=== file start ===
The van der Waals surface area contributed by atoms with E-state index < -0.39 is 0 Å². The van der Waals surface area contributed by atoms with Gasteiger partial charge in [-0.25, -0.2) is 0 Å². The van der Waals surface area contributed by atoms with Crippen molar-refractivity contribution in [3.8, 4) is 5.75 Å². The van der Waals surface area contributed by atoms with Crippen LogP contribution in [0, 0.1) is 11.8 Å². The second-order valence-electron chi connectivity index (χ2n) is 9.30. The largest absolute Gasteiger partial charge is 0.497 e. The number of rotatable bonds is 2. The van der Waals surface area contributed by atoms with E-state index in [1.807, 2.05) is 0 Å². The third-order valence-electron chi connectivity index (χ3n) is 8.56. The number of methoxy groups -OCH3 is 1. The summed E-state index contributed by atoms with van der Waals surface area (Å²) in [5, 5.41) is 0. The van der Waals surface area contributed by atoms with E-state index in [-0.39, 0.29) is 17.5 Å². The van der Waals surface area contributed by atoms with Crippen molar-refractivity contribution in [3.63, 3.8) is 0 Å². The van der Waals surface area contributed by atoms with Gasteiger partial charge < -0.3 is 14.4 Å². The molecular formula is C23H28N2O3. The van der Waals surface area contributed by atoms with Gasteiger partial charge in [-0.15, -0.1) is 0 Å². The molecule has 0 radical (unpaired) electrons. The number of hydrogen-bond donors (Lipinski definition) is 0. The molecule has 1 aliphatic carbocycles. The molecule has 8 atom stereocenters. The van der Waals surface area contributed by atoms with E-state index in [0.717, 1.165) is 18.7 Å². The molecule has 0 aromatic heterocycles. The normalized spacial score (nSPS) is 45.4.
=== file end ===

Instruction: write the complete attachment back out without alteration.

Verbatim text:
The van der Waals surface area contributed by atoms with E-state index < -0.39 is 0 Å². The van der Waals surface area contributed by atoms with Gasteiger partial charge in [-0.25, -0.2) is 0 Å². The van der Waals surface area contributed by atoms with Crippen molar-refractivity contribution in [3.8, 4) is 5.75 Å². The van der Waals surface area contributed by atoms with Crippen LogP contribution in [0, 0.1) is 11.8 Å². The second-order valence-electron chi connectivity index (χ2n) is 9.30. The largest absolute Gasteiger partial charge is 0.497 e. The number of rotatable bonds is 2. The van der Waals surface area contributed by atoms with E-state index in [1.807, 2.05) is 0 Å². The third-order valence-electron chi connectivity index (χ3n) is 8.56. The number of methoxy groups -OCH3 is 1. The summed E-state index contributed by atoms with van der Waals surface area (Å²) in [5, 5.41) is 0. The van der Waals surface area contributed by atoms with E-state index in [-0.39, 0.29) is 17.5 Å². The van der Waals surface area contributed by atoms with Crippen molar-refractivity contribution in [3.63, 3.8) is 0 Å². The van der Waals surface area contributed by atoms with Gasteiger partial charge < -0.3 is 14.4 Å². The molecular formula is C23H28N2O3. The van der Waals surface area contributed by atoms with Gasteiger partial charge in [-0.15, -0.1) is 0 Å². The molecule has 0 radical (unpaired) electrons. The number of hydrogen-bond donors (Lipinski definition) is 0. The molecule has 1 aliphatic carbocycles. The molecule has 8 atom stereocenters. The van der Waals surface area contributed by atoms with E-state index in [0.717, 1.165) is 18.7 Å². The molecule has 0 aromatic heterocycles. The normalized spacial score (nSPS) is 45.4.